India’s dairy exports out of the doldrums on the back of rising SMP prices

By Richard Whitehead

- Last updated on GMT

SMP prices have recovered to trade at around US$2,200-2,300 per ton, and have risen to a volume of around 100,000 tons. Pic: ©Getty Images/RakeshPicholiya
SMP prices have recovered to trade at around US$2,200-2,300 per ton, and have risen to a volume of around 100,000 tons. Pic: ©Getty Images/RakeshPicholiya
India’s diary planners have skimmed milk powder to thank for a revival in dairy exports after four years of stagnating growth.

The overall segment is poised to boast its second-best ever figures, after a global deficit led to an increase in prices for SMP and other derivatives, including ghee and butter.

According to data from the Agricultural and Processed Food Products Export Development Authority (Apeda), the government’s international trade-boosting agency, total dairy exports were worth US$404m from April 2018 to February 2019, an increase of 56% over the US$260m worth of shipments over the same period in 2017-18.

Experts say exports have continued along the same trajectory with an estimated US$100m worth of shipments in March to complete the year. This would take the total for the financial year past the US$500m mark, representing the best performance since the 2013-14 financial year set a record of US$728m.

Relief

This year-long revival has come as a relief for Indian exporters who had been twiddling their thumbs as they waited for an uptick in global prices supported by a deficit in the overall dairy supply.

RS Sodhi, managing director of the giant Gujarat Cooperative Milk Marketing Federation, which sells the Amul liquid milk brand and derivatives, told Business Standard that March has been a bumper month for SMP exports.

We have exported around 30,000 tonnes of SMP in March​,” said Sodhi. “Other dairy companies have also exported a large quantity of SMP to international markets, which we believe will continue over coming months as well​.

SMP prices have increased significantly in both domestic and international markets during the last two months​,” he added.

Until recently, SMP prices had been on decline on the international market, reaching a low of US$1,800 per ton. They have since recovered to trade at around US$2,200-2,300 per ton, and have risen to a volume of around 100,000 tons.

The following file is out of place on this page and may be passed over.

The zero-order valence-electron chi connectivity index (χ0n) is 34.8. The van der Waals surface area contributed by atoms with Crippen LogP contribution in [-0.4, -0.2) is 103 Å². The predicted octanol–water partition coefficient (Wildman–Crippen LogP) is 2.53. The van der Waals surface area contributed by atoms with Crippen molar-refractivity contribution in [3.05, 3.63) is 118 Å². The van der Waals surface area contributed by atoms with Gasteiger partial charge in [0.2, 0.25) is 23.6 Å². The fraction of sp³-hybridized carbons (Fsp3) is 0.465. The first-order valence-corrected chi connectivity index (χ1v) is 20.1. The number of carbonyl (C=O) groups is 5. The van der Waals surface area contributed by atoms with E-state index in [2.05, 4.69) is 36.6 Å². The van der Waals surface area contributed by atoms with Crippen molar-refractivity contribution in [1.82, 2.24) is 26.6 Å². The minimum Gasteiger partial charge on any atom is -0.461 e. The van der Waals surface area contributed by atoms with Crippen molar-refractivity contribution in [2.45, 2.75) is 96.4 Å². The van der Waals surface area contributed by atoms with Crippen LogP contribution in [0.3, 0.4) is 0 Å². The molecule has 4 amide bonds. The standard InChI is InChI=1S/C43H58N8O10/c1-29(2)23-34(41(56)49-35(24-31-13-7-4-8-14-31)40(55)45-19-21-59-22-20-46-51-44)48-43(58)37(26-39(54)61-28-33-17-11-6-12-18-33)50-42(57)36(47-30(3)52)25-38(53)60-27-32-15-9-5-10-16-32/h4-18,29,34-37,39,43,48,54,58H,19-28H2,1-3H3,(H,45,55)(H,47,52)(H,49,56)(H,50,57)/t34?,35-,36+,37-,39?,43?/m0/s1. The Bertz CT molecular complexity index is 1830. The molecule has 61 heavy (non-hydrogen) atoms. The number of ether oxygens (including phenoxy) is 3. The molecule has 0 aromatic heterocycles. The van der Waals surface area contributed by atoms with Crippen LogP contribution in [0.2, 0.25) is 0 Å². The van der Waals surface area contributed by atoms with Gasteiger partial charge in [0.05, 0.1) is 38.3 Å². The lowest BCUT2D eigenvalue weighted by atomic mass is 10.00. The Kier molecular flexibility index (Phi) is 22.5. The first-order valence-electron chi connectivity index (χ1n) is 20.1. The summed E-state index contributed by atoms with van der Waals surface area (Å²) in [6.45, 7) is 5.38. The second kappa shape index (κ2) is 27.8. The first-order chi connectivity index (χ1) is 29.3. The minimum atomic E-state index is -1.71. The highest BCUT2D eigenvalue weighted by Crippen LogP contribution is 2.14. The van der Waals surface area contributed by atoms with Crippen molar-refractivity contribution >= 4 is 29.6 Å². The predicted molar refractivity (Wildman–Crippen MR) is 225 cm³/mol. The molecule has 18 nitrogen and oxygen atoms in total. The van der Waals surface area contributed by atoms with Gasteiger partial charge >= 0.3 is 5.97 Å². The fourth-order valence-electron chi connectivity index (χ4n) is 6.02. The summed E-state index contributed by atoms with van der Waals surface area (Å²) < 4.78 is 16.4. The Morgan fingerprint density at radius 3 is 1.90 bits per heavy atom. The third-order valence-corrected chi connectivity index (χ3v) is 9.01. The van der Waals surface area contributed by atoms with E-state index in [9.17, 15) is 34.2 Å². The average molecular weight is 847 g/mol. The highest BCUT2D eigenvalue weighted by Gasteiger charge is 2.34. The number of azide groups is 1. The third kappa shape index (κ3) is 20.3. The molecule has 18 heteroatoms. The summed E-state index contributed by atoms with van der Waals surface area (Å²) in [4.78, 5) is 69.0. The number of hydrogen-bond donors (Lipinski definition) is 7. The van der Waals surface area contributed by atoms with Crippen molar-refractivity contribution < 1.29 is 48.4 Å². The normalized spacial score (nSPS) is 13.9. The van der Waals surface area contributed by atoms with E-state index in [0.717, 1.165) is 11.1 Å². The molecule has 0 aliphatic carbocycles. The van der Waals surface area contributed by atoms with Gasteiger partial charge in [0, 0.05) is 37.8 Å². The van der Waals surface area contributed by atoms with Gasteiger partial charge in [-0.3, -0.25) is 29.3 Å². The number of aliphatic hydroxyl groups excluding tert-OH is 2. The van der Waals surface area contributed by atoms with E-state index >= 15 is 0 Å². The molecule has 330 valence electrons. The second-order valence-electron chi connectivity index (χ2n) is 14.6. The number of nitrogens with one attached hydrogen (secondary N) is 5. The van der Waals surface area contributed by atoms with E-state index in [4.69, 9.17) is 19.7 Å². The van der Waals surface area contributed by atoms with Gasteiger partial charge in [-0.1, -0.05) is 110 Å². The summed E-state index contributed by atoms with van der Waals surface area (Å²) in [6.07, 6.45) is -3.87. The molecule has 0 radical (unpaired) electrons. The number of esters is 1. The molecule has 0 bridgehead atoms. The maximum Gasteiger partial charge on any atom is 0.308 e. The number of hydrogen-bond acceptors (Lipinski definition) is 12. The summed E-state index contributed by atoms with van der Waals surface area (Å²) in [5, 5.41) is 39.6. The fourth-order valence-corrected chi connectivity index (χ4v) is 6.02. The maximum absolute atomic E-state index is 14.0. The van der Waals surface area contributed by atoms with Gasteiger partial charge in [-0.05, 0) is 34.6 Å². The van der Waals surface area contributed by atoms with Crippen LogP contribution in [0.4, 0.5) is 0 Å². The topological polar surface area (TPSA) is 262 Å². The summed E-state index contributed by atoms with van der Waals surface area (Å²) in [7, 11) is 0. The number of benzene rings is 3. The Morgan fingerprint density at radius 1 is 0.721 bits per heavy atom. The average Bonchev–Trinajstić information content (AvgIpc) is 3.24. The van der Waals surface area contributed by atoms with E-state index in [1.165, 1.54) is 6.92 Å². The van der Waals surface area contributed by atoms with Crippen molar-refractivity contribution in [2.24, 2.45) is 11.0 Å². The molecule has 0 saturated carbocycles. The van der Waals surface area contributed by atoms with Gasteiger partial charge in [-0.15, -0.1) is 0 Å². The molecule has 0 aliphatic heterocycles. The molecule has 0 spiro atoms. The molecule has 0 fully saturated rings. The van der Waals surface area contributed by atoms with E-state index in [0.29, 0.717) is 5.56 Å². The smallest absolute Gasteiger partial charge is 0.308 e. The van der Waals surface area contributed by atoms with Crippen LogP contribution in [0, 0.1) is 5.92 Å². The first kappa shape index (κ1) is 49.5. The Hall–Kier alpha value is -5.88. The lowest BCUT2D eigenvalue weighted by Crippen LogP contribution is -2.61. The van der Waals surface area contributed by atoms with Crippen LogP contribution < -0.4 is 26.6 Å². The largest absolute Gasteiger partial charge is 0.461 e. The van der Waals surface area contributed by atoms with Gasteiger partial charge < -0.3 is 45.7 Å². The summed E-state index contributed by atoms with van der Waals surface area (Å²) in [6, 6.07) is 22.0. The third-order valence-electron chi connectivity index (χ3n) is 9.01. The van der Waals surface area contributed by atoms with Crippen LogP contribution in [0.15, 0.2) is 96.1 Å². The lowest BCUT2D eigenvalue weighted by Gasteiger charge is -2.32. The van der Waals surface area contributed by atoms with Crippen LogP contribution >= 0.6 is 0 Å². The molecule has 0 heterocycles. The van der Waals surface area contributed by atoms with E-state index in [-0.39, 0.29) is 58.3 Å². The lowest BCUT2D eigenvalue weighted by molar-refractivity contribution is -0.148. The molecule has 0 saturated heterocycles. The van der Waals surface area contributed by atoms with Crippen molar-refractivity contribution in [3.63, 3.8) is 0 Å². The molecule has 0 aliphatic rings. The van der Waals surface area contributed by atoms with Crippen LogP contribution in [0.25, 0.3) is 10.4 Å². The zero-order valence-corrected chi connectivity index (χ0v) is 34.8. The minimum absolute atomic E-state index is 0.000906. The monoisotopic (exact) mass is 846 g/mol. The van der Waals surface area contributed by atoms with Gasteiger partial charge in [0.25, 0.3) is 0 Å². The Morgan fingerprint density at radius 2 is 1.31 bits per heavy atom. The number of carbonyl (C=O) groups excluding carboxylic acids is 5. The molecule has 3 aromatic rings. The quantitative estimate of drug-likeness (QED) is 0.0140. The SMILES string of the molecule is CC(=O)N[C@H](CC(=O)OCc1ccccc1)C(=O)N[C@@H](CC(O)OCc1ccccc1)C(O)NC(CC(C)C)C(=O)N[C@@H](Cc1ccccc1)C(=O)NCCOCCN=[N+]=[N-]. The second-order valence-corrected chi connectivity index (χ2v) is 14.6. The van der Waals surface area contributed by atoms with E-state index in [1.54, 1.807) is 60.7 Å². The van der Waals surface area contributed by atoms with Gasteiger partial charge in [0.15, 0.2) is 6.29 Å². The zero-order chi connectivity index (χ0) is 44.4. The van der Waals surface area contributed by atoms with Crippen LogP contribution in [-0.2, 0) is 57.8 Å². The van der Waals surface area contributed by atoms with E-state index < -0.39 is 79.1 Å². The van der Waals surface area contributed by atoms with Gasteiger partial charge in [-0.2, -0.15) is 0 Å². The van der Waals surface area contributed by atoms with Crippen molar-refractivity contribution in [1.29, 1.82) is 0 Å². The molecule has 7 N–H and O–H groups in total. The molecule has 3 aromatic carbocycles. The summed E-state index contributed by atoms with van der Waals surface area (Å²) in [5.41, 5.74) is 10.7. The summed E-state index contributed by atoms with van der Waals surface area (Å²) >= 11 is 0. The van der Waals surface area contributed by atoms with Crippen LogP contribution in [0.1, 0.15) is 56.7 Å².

Low exports

In its latest report, the Food and Agriculture Organisation of the United Nations has indicated that the 6.2% price increase posted in March represented the third consecutive month of price growth.

India may be the world’s biggest dairy producer, but its exports are minuscule by comparison. Milk production in 2017-18 grew to over 176m tonnes—roughly twice that of the US—following successive annual increases ever since the National Dairy Development Board began compiling figures in 1991.

The Indian export market is proof that production and exports do not naturally correlate. The problem for Indian exporters is that the domestic dairy market has been expanding so quickly that there are insufficient quantities to sell on the world market. Since 1991, consumption among Indians has more than doubled, from 178g per day to 375 in 2018. Collectively, this equates to over a quarter of world consumption.

And with the country getting wealthier, there is little financial advantage to be had in shipping products overseas at the current market prices.

India mainly exports non-fat dairy milk, cheese, lactose products, casein, butter, ice-cream and fats and oils derived from milk to countries including other parts of South Asia, the Middle East, America and Singapore.

SMP is also becoming a hero on the home front for producers, with benchmark prices having jumped by around 25% to trade at INR230-240 (US$3.30-3.44) per kilo—a rise of INR60-70 per kilo.

This increase corresponds to a rise in domestic demand over the last five months due to a shortage of availability. Sodhi forecasts SMP prices will hit an all-time high of INR290 per kg that by the end of June.

Meanwhile, farmers in Maharashtra who are bracing for the effects of a shortage of fodder and water, have been selling their milking animals to farmers in other states. As a result supplies in Maharashtra, which contains the major cities of Mumbai and Pune, are coming under increasing pressure.

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